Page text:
Head coach: Walt Bell
Preseason SP+ projections: 125th (3.6)
Current: 130th (1.2)
UMass almost certainly didn't hire Bell with the thought of winning big immediately. That's ... uh ... good.
The ACC Coastal is just too ACC Coastal this year
For a few weeks now, I've been sharing my friend Justin Moore's (@tfgridiron on Twitter) simulations regarding what we need to make a giant, six- or seven-way ACC Coastal tie (preferably everyone at 4-4) a realistic possibility. In Week 7, we needed Miami to beat Virginia, and we got it. In Week 8, Virginia Tech beat UNC as preferred. Last week, we requested three results -- Miami over Pitt, Louisville over Virginia, and Duke over UNC -- and got two of them.
The result of our wishes being mostly granted: a sweet, beautiful mess. Virginia and UNC "lead" this leaderless division with 3-2 records, Virginia Tech and Pitt are a half-game back at 2-2, Duke and Miami both come in at 2-3, and Georgia Tech, despite general awfulness (98th in SP+), is just 1.5 games back at 1-3.
Virginia visits UNC this week, and the winner will be the outright favorite entering the home stretch. But at 41st and 50th, respectively, in SP+, there's no reason to think either still couldn't be caught.
I asked Justin once more to look at the most four-win-favorable results for this coming week's games. Here's what he produced.
"The overall odds of six finishing 4-4 are 1-in-1055. If Georgia Tech beats Pitt and UNC beats UVA, it moves to 1-in-375. Neither of those? 1-in-2700."
Go Jackets, and go Heels.
A moment to pause and appreciate video game glitches
Consider this a mid-column palate cleanser. When it comes to pure, WWE 2K20-level, "WHAT THE HELL WAS THAT?" plays, the college football gods were extremely generous in the bounty they gave us in Week 9. Behold:
Texas Tech literally handed Kansas the game for no reason whatsoever.
Shea Patterson, on his way to a huge, easy win, intentionally threw backward and with the wrong hand.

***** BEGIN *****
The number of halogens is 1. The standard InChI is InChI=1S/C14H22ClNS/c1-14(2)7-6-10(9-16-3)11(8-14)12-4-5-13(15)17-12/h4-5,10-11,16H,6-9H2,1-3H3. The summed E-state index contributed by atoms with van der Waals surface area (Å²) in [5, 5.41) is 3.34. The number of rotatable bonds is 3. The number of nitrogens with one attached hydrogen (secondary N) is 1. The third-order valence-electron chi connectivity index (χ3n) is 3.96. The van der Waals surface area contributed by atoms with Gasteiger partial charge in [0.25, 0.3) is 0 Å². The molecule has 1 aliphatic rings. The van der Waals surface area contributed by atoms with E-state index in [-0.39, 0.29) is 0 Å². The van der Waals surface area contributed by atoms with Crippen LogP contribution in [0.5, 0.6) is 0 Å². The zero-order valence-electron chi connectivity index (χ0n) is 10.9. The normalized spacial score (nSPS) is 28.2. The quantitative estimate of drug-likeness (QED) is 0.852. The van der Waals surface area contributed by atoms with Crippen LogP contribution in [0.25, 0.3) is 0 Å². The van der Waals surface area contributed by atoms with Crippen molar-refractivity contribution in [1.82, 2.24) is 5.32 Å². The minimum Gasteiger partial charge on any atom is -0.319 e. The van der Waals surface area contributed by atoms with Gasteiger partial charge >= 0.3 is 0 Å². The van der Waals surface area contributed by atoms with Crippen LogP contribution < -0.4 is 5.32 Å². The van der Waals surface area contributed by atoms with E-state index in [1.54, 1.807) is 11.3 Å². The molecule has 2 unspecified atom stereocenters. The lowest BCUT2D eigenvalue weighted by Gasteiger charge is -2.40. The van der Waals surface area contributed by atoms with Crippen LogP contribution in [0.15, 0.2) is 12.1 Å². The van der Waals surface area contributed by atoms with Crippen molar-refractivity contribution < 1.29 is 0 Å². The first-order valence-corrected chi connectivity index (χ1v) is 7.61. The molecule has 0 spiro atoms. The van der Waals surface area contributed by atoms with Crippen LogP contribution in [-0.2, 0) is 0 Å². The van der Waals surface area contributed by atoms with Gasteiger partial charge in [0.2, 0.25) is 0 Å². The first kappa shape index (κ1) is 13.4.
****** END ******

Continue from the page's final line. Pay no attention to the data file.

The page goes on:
Purdue's Danny Corollo showed us what happens when you forget to hit the button at both the top AND bottom of the punting meter.
Duke-UNC gave us a nice example of what happens when you test out a game's new functionality in a real game without practicing it first.
San Jose State's Bailey Gaither basically reached through an Army defender to score, which has to be a glitch of some sort.
There were also a couple of "throw the video game controller and turn the stupid game off forever" plays. For instance, we had Florida State nearly scoring on a play my intramural flag-football team drew up one time.
We also had Campbell forcing overtime (and eventually winning) against Gardner-Webb with a Michigan State-Michigan recreation.
And of course, there was Chase Young's create-a-player impersonation in Ohio State's domination of Wisconsin.
Bless you, college football, for your ever-living ridiculousness.
How do you field a college football offense when you've solved the college football offense?
More than any other great defensive team, Michigan State appears built to perfectly solve what you might call the generic CFB offense. The Spartans maintain the same 4-3 structure at almost all times, which helps to keep things as simple as offenses want to keep them. They fill their gaps perfectly up front and stop the run without committing extra numbers to the box. They handle the run-pass option and inside/outside zone run plays as well as anyone.
Mark Dantonio's squad stops the things a college football player can typically do. To score on the Spartans, then, you have to figure out how to do things a college football player/team typically can't. You want to live on difficult deep outs or some extreme no-back formation that peels defenders out of the box? Fine, go ahead and try it. But they're going to suffocate the stuff you probably want to do the most.
Think about what this means when you're Dantonio, and you still have to field an offense. You know every flaw in the generic college football offense, which means you probably either can't stand that offense or don't want to offer any solutions for other teams by running offensive plays that can beat your defense in practice.